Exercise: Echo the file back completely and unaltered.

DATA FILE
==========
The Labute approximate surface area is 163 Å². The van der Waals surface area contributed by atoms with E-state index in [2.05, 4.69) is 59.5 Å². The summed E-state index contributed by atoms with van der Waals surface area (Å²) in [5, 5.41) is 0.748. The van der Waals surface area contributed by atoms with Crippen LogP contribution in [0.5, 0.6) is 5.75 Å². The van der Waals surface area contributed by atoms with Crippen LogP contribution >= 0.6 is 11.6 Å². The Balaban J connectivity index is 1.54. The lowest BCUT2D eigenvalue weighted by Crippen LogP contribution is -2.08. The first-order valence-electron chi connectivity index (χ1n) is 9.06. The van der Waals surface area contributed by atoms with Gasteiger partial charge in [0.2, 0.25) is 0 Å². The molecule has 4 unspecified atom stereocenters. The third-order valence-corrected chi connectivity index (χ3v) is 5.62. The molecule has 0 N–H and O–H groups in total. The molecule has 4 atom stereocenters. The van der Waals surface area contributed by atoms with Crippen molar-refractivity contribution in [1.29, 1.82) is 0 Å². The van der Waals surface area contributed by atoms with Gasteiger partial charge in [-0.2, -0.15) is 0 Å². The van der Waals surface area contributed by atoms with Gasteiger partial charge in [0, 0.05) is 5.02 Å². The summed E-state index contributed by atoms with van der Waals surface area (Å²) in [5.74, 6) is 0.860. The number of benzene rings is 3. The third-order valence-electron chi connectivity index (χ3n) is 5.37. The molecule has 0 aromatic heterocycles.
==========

The Labute approximate surface area is 163 Å². The van der Waals surface area contributed by atoms with E-state index in [2.05, 4.69) is 59.5 Å². The summed E-state index contributed by atoms with van der Waals surface area (Å²) in [5, 5.41) is 0.748. The van der Waals surface area contributed by atoms with Crippen LogP contribution in [0.5, 0.6) is 5.75 Å². The van der Waals surface area contributed by atoms with Crippen LogP contribution >= 0.6 is 11.6 Å². The Balaban J connectivity index is 1.54. The lowest BCUT2D eigenvalue weighted by Crippen LogP contribution is -2.08. The first-order valence-electron chi connectivity index (χ1n) is 9.06. The van der Waals surface area contributed by atoms with Gasteiger partial charge in [0.2, 0.25) is 0 Å². The molecule has 4 unspecified atom stereocenters. The third-order valence-corrected chi connectivity index (χ3v) is 5.62. The molecule has 0 N–H and O–H groups in total. The molecule has 4 atom stereocenters. The van der Waals surface area contributed by atoms with Crippen molar-refractivity contribution in [1.29, 1.82) is 0 Å². The van der Waals surface area contributed by atoms with Gasteiger partial charge in [-0.2, -0.15) is 0 Å². The van der Waals surface area contributed by atoms with Gasteiger partial charge in [0, 0.05) is 5.02 Å². The summed E-state index contributed by atoms with van der Waals surface area (Å²) in [5.74, 6) is 0.860. The number of benzene rings is 3. The third-order valence-electron chi connectivity index (χ3n) is 5.37. The molecule has 0 aromatic heterocycles.